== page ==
Part Deux: You may be able to fit 4x 6V golf cart batteries into a space not much larger than your 3x G31s. If so, the GC bank would give you approx. 440 Ah versus that 315 Ah from the G31s. AND the deep cycle (really) GCs would be more suitable for deep cycling than would be the "deep cycle" (or not) G31s.


Even if used for starting too, you'd have plenty of CCAs/MCAs for most sailboat auxiliaries.


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Old 18-12-2015, 07:47   #11
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Re: Battery Bank Amp - Hour Requirements (Confused again)

Almost every new boater/cruiser plays the game of how cheap and small a battey bank they can get away with and no nonfirst-hand experience or advice seems to change their mind (it didn't for me anyway). Then after having the too small bank die or from days of waking up to 12.1v batteries eventually seasoned cruisers realize the false savings in a "just but enough discount battery bank".

It's a learning curve the OP will have to go through himself...I played the Costco battery game myself and no one could have talked me out of the savings. It was experience that finally did that and I think on my 3rd set of new batteries.... Ha ha ha...I'm a slow learner.
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Old 18-12-2015, 08:29   #12
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Re: Battery Bank Amp - Hour Requirements (Confused again)

Quote:
Originally Posted by Maine_bill View Post
As to the battery issue I mentioned
You can purchase a Deep Cycle 105/20h battery from a well known Marine Store..the cost is $250.00 OR you can go to SAMs Club and buy a Duracell Deep cycle, same 105/20h battery...$95.00. Both batteries are manufactured by East Penn Manufacturing. The battery is DC31DT (east penn number). These batteries are IDENTICAL...Confirmed to me by the manufacture yesterday. So at the price that I can purchase them for ...I'm sticking with them

Hope I answered all the questions
Bill
Bill,

Yes they are the identical battery but the "Deep Cycle" sticker is misleading at best and a flat out lie at worst..

Regardless of what the sticker says flooded Group 24, 27 & 31 batteries are not a deep cycle product. Sure, they are "deeper" cycling than a starting battery they share a case size with, but they are still NOT deep cycle...

A 6V or 12V golf cart battery is where actual deep cycling capabilities begin in flooded batteries.

What Is A Deep Cycle Battery




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Old 19-12-2015, 07:22   #13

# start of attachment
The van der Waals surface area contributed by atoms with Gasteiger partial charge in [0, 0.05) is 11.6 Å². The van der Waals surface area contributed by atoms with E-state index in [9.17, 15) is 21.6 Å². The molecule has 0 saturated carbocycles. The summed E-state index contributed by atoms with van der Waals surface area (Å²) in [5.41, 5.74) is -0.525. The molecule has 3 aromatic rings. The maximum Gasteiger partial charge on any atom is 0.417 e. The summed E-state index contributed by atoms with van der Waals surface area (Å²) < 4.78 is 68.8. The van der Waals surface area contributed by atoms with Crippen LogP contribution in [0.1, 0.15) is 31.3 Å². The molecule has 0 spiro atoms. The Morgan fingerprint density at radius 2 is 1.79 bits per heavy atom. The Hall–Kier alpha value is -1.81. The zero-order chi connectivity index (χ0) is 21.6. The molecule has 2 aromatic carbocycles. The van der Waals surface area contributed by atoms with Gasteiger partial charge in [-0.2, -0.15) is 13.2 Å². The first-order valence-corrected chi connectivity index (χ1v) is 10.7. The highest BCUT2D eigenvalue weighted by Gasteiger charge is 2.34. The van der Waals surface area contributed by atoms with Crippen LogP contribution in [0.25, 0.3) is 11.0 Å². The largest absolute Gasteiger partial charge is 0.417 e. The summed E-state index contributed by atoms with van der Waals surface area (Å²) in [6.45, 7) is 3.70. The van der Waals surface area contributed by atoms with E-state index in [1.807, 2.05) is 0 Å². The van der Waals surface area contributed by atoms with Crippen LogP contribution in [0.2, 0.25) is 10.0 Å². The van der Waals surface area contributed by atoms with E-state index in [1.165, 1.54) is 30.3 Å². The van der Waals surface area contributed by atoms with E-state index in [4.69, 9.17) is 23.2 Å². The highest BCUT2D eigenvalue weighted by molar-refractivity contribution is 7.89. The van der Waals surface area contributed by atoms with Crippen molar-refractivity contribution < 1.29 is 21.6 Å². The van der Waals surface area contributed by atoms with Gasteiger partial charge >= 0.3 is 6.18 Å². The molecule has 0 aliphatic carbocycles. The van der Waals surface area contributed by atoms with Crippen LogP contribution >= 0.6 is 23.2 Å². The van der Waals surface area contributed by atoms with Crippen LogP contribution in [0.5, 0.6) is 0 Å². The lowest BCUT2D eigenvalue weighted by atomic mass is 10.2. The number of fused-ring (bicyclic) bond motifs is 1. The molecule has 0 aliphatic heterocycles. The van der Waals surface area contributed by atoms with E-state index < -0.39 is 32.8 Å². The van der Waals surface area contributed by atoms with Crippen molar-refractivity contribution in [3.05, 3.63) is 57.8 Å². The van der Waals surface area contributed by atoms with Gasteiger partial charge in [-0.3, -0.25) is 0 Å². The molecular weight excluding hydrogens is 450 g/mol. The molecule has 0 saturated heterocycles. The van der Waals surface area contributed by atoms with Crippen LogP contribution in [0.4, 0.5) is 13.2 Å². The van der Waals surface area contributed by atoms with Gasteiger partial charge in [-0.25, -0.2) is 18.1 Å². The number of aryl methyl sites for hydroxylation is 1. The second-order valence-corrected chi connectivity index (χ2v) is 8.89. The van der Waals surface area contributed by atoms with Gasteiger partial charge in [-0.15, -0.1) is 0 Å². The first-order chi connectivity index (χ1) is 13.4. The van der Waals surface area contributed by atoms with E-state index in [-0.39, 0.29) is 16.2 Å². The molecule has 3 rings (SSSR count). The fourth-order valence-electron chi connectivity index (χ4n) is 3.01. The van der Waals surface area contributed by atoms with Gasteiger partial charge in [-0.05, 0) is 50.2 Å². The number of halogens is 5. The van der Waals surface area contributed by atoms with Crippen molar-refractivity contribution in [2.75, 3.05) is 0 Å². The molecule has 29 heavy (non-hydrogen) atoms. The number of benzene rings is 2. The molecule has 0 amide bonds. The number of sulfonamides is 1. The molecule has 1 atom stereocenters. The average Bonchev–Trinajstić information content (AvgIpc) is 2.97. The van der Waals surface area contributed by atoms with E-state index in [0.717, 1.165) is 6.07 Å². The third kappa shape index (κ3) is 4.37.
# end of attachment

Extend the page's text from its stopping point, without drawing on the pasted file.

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Re: Battery Bank Amp - Hour Requirements (Confused again)

Thanks for all the advice...lot to absorb, but in the end I think I've decided on four (4) 6volt T105's ....

My next question ...
Will my current alternator be adaquate to charge them

I "think" it is a Motorola Y3N3S..rated at 37 amps...it was rebuilt by the PO in 2012
The engine is a 24 hp Universal

Bill
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Old 19-12-2015, 07:34   #14
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Re: Battery Bank Amp - Hour Requirements (Confused again)

37 amps is not even at 10% of the rated ah. I would say 15-20% of rated ah so you can charge from 50% of discharge and be able to run electronics comfortably. Also if you dont have a shore charger or other means of charging besides your alternator you are going to have to run the engine for really long periods of time to get over 80% charged.
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Old 19-12-2015, 07:42   #15
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Re: Battery Bank Amp - Hour Requirements (Confused again)

Quote:
Originally Posted by Maine_bill View Post
Thanks for all the advice...lot to absorb, but in the end I think I've decided on four (4) 6volt T105's ....

My next question ...
Will my current alternator be adaquate to charge them

I "think" it is a Motorola Y3N3S..rated at 37 amps...it was rebuilt by the PO in 2012
The engine is a 24 hp Universal

Bill
Good man...

You're on the path to righteous reserve!
The smarter boys will be back with the charging question...
But you are below the min 10%